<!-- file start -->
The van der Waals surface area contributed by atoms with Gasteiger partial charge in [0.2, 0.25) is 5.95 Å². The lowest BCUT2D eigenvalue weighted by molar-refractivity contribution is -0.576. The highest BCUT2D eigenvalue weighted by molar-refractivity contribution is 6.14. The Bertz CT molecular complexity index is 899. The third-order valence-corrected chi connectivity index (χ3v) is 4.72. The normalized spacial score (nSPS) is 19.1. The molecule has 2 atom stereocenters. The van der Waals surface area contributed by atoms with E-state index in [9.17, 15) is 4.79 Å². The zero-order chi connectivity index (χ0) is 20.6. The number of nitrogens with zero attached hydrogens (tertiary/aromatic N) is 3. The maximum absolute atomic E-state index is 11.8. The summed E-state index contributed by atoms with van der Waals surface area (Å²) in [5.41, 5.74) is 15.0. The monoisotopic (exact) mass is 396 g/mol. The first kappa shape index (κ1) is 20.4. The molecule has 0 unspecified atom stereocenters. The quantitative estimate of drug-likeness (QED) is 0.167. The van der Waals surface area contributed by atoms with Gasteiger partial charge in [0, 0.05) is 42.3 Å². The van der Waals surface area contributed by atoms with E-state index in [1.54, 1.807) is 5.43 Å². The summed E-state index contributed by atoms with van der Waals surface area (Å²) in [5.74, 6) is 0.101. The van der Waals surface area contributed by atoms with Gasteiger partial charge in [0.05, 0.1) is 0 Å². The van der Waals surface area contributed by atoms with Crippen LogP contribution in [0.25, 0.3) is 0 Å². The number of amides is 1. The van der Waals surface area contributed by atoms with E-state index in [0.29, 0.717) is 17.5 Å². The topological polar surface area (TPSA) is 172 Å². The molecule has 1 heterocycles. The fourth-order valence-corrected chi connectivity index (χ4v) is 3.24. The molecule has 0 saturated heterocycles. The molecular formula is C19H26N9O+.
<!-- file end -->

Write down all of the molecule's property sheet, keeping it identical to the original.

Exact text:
The van der Waals surface area contributed by atoms with Gasteiger partial charge in [0.2, 0.25) is 5.95 Å². The lowest BCUT2D eigenvalue weighted by molar-refractivity contribution is -0.576. The highest BCUT2D eigenvalue weighted by molar-refractivity contribution is 6.14. The Bertz CT molecular complexity index is 899. The third-order valence-corrected chi connectivity index (χ3v) is 4.72. The normalized spacial score (nSPS) is 19.1. The molecule has 2 atom stereocenters. The van der Waals surface area contributed by atoms with E-state index in [9.17, 15) is 4.79 Å². The zero-order chi connectivity index (χ0) is 20.6. The number of nitrogens with zero attached hydrogens (tertiary/aromatic N) is 3. The maximum absolute atomic E-state index is 11.8. The summed E-state index contributed by atoms with van der Waals surface area (Å²) in [5.41, 5.74) is 15.0. The monoisotopic (exact) mass is 396 g/mol. The first kappa shape index (κ1) is 20.4. The molecule has 0 unspecified atom stereocenters. The quantitative estimate of drug-likeness (QED) is 0.167. The van der Waals surface area contributed by atoms with Gasteiger partial charge in [0, 0.05) is 42.3 Å². The van der Waals surface area contributed by atoms with E-state index in [1.54, 1.807) is 5.43 Å². The summed E-state index contributed by atoms with van der Waals surface area (Å²) in [5.74, 6) is 0.101. The van der Waals surface area contributed by atoms with Gasteiger partial charge in [0.05, 0.1) is 0 Å². The van der Waals surface area contributed by atoms with Crippen LogP contribution in [0.25, 0.3) is 0 Å². The number of amides is 1. The van der Waals surface area contributed by atoms with E-state index in [0.29, 0.717) is 17.5 Å². The topological polar surface area (TPSA) is 172 Å². The molecule has 1 heterocycles. The fourth-order valence-corrected chi connectivity index (χ4v) is 3.24. The molecule has 0 saturated heterocycles. The molecular formula is C19H26N9O+.